Upstate and Western New York Fishing Report- February 23, 2023

Megan Plete Postol walleye
Megan Plete Postol of Remsen (NY) caught this personal best walleye fishing with Capt. Nick Calandrelli of Lewiston.

Greater Niagara Region

Frank Campbell

Anglers continue to be at the mercy of Mother Nature as more inclement weather is in the forecast for this week. Once again, wind and rain could have a negative impact on the Niagara River. However, rain could positively impact the tributaries of Lake Ontario as they are currently a bit low and clear in the smaller streams. Matt Vogt of Newfane tried his luck over the weekend on 18 Mile Creek and water conditions were low with a greenish hue that seemed clear. He could see fish but catching them was a different story. Rain will help since there is very little to no snow melt due to the mild winter.

Mark Musser found several cooperative steelhead in the tributaries this week.

Mike Ziehm steelhead
Mike Ziehm of Niagara Falls with a big 15-pound steelhead he caught this week in the gorge of the lower Niagara River.

Mike Ziehm of Niagara Falls finally made it out on the river from shore this week and scored on some big steelhead up to 15 pounds using his homemade No. 5 spinners. Best colors were combinations of whites, pinks, oranges, and chartreuse. He found visibility in the gorge from 1-1/2 to 2 feet of water. What the wind and rain will do to those conditions this week is anyone’s guess.

Dan Amundson steelhead
Dan Amundson of Minnesota with a chunky steelhead he caught during a recent filming out of Lewiston.

The Association of Great Lakes Outdoor Writers sent a group of media folks in to fish the lower Niagara River recently and overall, they did well considering the poor water conditions. The cinematography team of Brett and Dan Amundson of Minnesota filmed with local captains Nick Calandrelli and Frank Campbell of Lewiston. They managed to hook up with four lake trout and four steelhead and lost several others one day under less-than-ideal conditions. A mix of minnows and pink egg sacs did the trick for some decent footage. Capt. Joe Marra of Lewiston had some success with Josh Lantz of Michigan and Matt Crawford of Vermont on the same baits. Most of the fish landed on day one was from the Devil’s Hole area. Capt. Richard Brant of North Tonawanda was able to produce some walleye and brown trout to finish off the Niagara Slam for the Amundson duo on the second day. Mark Smith of Indiana landed a few nice fish and Megan Plete Postol of Remsen (NY) landed a personal best walleye with Calandrelli on day two. All the fish on day two came on minnows and mostly south of Lewiston reports Campbell.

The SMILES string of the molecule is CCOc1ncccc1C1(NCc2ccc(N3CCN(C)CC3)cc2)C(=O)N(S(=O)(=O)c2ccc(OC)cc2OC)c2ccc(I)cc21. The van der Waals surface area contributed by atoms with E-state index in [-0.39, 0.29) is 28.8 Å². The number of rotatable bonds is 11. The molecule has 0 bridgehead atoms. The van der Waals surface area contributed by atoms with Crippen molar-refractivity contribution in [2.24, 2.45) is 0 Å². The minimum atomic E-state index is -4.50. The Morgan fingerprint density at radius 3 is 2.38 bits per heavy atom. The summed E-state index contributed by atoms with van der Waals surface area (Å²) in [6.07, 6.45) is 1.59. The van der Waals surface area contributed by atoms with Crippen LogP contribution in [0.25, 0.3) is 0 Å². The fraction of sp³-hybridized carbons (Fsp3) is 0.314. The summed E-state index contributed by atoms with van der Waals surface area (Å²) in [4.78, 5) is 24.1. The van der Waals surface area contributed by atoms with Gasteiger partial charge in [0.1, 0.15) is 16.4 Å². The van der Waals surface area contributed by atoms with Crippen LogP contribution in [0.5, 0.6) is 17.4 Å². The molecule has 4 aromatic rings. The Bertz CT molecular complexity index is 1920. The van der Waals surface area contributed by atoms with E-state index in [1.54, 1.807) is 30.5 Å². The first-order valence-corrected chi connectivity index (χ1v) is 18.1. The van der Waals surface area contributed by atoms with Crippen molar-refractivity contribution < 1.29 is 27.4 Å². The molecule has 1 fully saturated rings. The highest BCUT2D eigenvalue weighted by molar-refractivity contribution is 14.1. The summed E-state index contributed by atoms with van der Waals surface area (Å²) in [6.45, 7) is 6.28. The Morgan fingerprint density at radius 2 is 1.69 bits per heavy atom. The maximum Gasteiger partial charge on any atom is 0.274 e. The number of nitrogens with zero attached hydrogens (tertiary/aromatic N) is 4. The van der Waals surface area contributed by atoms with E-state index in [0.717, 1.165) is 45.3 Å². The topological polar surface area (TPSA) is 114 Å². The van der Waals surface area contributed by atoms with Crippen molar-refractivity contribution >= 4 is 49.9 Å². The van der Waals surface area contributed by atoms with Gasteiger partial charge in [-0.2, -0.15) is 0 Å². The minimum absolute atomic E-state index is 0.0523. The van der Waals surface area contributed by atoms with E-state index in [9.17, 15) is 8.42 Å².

Josh Lantz steelhead
Josh Lantz of Michigan with a lower river steelhead he caught during a media event last week.
Mark Smith with a lower river lake trout
Writer Mark Smith of Indiana with a lower river lake trout he caught last week.

The Niagara River Anglers Association will be holding its winter Roger Tobey Memorial Steelhead Contest on Saturday, Feb. 25 with a few changes to invite more participation. You do not have to be a member of the NRAA to sign up. It will be held from sunrise to 2 p.m. Eligible waters include the Lower Niagara River and Lake Ontario, as well as the tributaries of Lake Ontario. Entry fee is $25 for the contest plus $5 for the biggest brown trout. If you fish from a boat, remember that everyone on board must all be entered. Sign up the morning on the contest at Lewiston Landing adjacent to the launch ramp, where the fish will be weighed in. For more information contact Frank Campbell at 523-0013. Next weekend is the 33rd annual Antique fishing tackle show on March 4th. It will be held at the Elk’s Lodge on North Canal Road in Lockport from 10:30 a.m. to 2 p.m. Admission is $5.

Wayne County Fishing Update

Chris Kenyon


The current in Maxwell Creek has slowed and there are pockets and pools where steelhead are hiding. Use fresh eggs or bright flies and jigs.